Ukrainian National Resistance Radio

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Recently, at a closed ski resort in the Ukrainian Carpathians, Roman Davydov leaned into a microphone and announced the latest war news. Kryvyi Rih in southern Ukraine was under attack; an American journalist had been shot dead; and the British Foreign Secretary had announced new sanctions against Russian oligarchs in London. Davydov, 43, with dark hair and often frowning eyebrows, is the voice of Kraina FM, an independent radio station that moved to an undisclosed location after Russian shelling began. (The Kraina FM team asked me not to identify the village, for security reasons.) Outside Davydov’s improvised booth, an office corner loaned to Kraina FM by a local accountant, there was an eerie sense of normalcy. . Beyond the ski hire shop, where a group of sandbags had been stacked, a man in a blue jacket and ski goggles was operating a small lift for a children’s slope in bright sunshine.

The area, which lies several hours south of Lviv, has become a haven for displaced people, Bogdan Bolkhovetsky, Davydov’s colleague, told me. Bolkhovetsky, general manager of the Kraina FM station, said he and Davydov arrived in the village “by pure chance”. The west of the country is full of refugees, and there are few places for families as they make their way to the borders of Europe. “We found this place because it was the only vacant place,” Bolkhovetsky said. They arrived on the evening of February 27; a few days later, they were setting up the station in a paneled space with a sloping ceiling that barely held their two desks. They have acquired laptops and a mixing board thanks to aid flowing in from the rest of Europe to Ukraine. “We called our friends in Austria and they were so quick,” Bolkhovetsky said. “Guys we’ve never met just sent us the equipment, and a friend of ours brought this equipment. I mean, they brought us these German laptops and the mixing console and we didn’t never seen these people before.”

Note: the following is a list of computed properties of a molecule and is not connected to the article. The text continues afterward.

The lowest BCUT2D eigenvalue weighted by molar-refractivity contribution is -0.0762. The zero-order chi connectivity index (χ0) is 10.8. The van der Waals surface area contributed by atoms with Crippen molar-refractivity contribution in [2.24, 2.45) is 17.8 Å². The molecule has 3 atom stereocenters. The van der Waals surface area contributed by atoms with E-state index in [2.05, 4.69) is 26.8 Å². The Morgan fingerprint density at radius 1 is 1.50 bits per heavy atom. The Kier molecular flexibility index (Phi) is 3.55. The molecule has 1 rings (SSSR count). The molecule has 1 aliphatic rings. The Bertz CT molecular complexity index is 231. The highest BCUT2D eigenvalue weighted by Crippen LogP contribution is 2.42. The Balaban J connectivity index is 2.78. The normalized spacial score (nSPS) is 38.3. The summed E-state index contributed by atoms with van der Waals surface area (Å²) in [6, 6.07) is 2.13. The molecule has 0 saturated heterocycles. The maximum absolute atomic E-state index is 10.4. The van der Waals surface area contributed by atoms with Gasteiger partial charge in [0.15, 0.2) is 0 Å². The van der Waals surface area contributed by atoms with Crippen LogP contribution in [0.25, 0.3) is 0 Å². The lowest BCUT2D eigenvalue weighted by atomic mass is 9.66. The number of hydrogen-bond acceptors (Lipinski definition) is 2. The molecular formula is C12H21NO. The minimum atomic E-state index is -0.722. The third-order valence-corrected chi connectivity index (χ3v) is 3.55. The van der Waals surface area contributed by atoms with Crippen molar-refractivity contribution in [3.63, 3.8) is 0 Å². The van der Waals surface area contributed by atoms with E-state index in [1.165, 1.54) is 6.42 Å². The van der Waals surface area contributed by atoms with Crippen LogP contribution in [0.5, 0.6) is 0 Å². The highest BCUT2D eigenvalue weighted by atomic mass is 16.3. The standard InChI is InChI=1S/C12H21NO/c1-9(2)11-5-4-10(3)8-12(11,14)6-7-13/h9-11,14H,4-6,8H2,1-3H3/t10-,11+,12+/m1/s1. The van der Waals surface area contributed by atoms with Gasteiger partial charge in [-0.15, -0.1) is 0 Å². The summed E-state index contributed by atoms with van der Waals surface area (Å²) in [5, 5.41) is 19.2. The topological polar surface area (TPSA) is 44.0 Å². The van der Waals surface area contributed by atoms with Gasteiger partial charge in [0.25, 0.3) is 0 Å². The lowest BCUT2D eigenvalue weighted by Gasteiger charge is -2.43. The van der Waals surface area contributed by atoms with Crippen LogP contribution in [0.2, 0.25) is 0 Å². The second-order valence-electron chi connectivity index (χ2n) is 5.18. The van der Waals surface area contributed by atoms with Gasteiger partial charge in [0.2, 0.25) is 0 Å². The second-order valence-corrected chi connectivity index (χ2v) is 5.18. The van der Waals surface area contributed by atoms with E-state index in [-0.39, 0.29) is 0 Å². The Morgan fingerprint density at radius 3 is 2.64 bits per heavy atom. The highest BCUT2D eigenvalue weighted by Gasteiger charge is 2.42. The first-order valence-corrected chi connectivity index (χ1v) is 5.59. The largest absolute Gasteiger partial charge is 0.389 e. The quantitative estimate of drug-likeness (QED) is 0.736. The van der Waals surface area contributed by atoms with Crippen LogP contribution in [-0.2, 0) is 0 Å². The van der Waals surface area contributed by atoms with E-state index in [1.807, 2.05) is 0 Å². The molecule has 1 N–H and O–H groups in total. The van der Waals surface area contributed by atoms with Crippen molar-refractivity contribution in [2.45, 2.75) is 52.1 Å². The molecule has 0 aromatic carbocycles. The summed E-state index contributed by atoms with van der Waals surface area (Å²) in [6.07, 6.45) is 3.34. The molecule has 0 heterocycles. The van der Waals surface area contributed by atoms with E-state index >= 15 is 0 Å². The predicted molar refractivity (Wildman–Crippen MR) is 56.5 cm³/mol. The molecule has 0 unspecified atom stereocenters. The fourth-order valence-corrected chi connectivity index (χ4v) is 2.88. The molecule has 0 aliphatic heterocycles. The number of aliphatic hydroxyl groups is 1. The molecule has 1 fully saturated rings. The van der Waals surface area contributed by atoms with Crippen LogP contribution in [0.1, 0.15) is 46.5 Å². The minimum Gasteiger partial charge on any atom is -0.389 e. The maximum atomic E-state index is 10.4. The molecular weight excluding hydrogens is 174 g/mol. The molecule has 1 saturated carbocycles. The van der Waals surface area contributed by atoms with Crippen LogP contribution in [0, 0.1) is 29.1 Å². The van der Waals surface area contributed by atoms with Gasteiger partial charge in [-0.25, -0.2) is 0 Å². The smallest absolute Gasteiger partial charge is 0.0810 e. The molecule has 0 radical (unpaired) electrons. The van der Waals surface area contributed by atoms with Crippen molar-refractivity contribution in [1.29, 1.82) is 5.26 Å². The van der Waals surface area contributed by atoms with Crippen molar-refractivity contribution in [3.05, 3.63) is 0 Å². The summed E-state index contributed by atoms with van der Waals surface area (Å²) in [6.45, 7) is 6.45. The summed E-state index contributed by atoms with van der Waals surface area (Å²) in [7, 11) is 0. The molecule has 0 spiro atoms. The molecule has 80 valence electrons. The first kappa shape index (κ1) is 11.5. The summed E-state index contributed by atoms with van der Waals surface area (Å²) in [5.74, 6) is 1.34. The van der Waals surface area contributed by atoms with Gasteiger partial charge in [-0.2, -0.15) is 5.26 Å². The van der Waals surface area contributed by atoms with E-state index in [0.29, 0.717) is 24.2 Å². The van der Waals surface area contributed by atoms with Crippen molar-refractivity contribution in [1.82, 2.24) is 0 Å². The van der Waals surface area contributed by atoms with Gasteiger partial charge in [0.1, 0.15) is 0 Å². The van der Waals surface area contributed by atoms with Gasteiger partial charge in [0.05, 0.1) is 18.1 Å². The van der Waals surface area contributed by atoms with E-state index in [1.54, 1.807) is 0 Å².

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Kraina FM is an independent radio station spun off from a now defunct channel called Radio EU. Until the Russian invasion, the station broadcast mainly Ukrainian rock and pop, although it also featured children’s programs and occasional news flashes which, when the channel launched in 2016, Davydov said it would be “the most independent” among Kyiv radio stations. Kraina FM was “funnier and easier,” Davydov later told me in an email. “Now it’s mostly just rock” and “not happy news”. Like millions of other Ukrainians who fled their homes, most station workers left Kyiv after the fighting began. “Everyone was dispersed for two or three days,” Bolkhovetsky told me. “You look at Google Maps, you see the name of the city and you just start calling hotels to spend the night.”